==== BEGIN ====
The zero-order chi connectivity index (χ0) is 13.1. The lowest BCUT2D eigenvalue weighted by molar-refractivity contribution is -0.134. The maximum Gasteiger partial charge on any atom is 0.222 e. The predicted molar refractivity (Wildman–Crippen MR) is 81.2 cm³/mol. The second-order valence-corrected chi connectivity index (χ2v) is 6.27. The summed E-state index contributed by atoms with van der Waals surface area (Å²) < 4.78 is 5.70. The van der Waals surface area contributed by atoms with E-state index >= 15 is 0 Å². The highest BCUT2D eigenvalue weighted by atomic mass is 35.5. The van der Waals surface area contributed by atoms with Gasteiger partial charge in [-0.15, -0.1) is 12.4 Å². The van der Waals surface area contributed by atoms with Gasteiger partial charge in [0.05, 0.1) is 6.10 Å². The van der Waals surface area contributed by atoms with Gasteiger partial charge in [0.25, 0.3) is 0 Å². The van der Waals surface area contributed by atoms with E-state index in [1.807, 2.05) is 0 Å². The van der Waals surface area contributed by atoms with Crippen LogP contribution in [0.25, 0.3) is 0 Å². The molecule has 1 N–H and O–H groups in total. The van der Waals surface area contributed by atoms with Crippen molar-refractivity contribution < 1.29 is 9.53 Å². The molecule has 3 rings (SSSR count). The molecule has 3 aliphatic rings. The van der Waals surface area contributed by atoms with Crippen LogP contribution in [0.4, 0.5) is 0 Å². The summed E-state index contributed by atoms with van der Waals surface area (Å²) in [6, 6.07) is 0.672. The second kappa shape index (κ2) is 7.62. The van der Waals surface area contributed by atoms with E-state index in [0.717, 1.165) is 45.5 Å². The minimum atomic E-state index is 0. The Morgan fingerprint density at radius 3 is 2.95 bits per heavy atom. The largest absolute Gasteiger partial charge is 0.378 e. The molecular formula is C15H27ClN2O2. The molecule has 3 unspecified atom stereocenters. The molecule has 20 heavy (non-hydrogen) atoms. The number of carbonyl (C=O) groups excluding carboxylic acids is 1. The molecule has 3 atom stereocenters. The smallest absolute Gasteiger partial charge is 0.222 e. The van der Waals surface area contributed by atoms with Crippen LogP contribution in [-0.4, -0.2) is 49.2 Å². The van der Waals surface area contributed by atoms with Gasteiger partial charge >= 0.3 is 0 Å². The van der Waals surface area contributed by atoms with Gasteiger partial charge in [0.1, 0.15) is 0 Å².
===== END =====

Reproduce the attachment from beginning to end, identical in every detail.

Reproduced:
The zero-order chi connectivity index (χ0) is 13.1. The lowest BCUT2D eigenvalue weighted by molar-refractivity contribution is -0.134. The maximum Gasteiger partial charge on any atom is 0.222 e. The predicted molar refractivity (Wildman–Crippen MR) is 81.2 cm³/mol. The second-order valence-corrected chi connectivity index (χ2v) is 6.27. The summed E-state index contributed by atoms with van der Waals surface area (Å²) < 4.78 is 5.70. The van der Waals surface area contributed by atoms with E-state index >= 15 is 0 Å². The highest BCUT2D eigenvalue weighted by atomic mass is 35.5. The van der Waals surface area contributed by atoms with Gasteiger partial charge in [-0.15, -0.1) is 12.4 Å². The van der Waals surface area contributed by atoms with Gasteiger partial charge in [0.05, 0.1) is 6.10 Å². The van der Waals surface area contributed by atoms with Gasteiger partial charge in [0.25, 0.3) is 0 Å². The van der Waals surface area contributed by atoms with E-state index in [1.807, 2.05) is 0 Å². The van der Waals surface area contributed by atoms with Crippen LogP contribution in [0.25, 0.3) is 0 Å². The molecule has 1 N–H and O–H groups in total. The van der Waals surface area contributed by atoms with Crippen molar-refractivity contribution < 1.29 is 9.53 Å². The molecule has 3 rings (SSSR count). The molecule has 3 aliphatic rings. The van der Waals surface area contributed by atoms with Crippen LogP contribution in [0.4, 0.5) is 0 Å². The summed E-state index contributed by atoms with van der Waals surface area (Å²) in [6, 6.07) is 0.672. The second kappa shape index (κ2) is 7.62. The van der Waals surface area contributed by atoms with E-state index in [0.717, 1.165) is 45.5 Å². The minimum atomic E-state index is 0. The Morgan fingerprint density at radius 3 is 2.95 bits per heavy atom. The largest absolute Gasteiger partial charge is 0.378 e. The molecular formula is C15H27ClN2O2. The molecule has 3 unspecified atom stereocenters. The molecule has 20 heavy (non-hydrogen) atoms. The number of carbonyl (C=O) groups excluding carboxylic acids is 1. The molecule has 3 atom stereocenters. The smallest absolute Gasteiger partial charge is 0.222 e. The van der Waals surface area contributed by atoms with Crippen LogP contribution in [-0.4, -0.2) is 49.2 Å². The van der Waals surface area contributed by atoms with Gasteiger partial charge >= 0.3 is 0 Å². The van der Waals surface area contributed by atoms with Gasteiger partial charge in [0.1, 0.15) is 0 Å².